Mobilise teams as early as possible
It is vital to involve employees as early as possible, from the pre-diagnosis phase onwards, so that they can take ownership of the circular transition and cooperate best under these conditions. This may also include training sessions to explore and ensure that everyone has a clear understanding of the issues involved in such a global transformation.
Adopt the right indicators
For this to work, the objectives, measurement tools, and key performance indicators must be in line with the approach. Existing systems and indicators (environmental and resource consumption indicators) may need to be adjusted, but new, more qualitative indicators may also need to be included. This makes it possible both to measure the effects of the actions implemented and to steer the circular economy in business strategy more widely.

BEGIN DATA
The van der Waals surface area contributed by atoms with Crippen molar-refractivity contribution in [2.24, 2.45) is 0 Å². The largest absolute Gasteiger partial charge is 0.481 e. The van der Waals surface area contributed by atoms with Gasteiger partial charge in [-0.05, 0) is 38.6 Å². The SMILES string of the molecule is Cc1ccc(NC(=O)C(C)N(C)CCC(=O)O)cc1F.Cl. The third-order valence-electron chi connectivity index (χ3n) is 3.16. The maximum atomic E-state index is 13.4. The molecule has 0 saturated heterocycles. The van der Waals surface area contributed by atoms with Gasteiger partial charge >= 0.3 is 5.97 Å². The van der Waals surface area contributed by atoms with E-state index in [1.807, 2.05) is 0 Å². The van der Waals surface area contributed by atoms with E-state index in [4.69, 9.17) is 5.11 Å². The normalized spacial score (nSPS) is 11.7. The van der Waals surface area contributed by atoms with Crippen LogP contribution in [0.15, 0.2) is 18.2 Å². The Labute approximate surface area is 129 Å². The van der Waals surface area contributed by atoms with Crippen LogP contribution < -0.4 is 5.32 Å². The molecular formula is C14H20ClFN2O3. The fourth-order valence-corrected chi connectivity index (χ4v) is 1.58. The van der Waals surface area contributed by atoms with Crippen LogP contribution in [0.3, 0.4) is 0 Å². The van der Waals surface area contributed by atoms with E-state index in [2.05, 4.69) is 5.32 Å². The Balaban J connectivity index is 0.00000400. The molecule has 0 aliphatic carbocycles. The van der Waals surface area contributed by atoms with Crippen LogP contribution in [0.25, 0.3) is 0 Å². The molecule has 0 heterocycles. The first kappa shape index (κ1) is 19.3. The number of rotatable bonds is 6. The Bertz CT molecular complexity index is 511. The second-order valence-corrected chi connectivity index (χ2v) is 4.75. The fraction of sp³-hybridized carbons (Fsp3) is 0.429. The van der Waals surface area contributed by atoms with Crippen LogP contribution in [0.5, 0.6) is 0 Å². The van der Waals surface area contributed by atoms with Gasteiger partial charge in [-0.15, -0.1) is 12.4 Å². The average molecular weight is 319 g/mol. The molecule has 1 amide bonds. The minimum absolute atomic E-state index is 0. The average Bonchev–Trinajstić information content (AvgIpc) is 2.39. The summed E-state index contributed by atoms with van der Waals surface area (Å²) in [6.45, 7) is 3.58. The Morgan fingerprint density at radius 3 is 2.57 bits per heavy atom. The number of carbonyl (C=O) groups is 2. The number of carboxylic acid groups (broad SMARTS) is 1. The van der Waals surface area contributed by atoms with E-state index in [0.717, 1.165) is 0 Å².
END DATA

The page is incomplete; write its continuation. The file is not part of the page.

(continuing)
In addition to responding to the challenges of eco-friendly and solidarity-based transition, the circular economy in business represents a formidable transformation lever, making companies more competitive and resilient. They need to implement this step by step, collectively and with a systemic approach to create a genuinely circular business.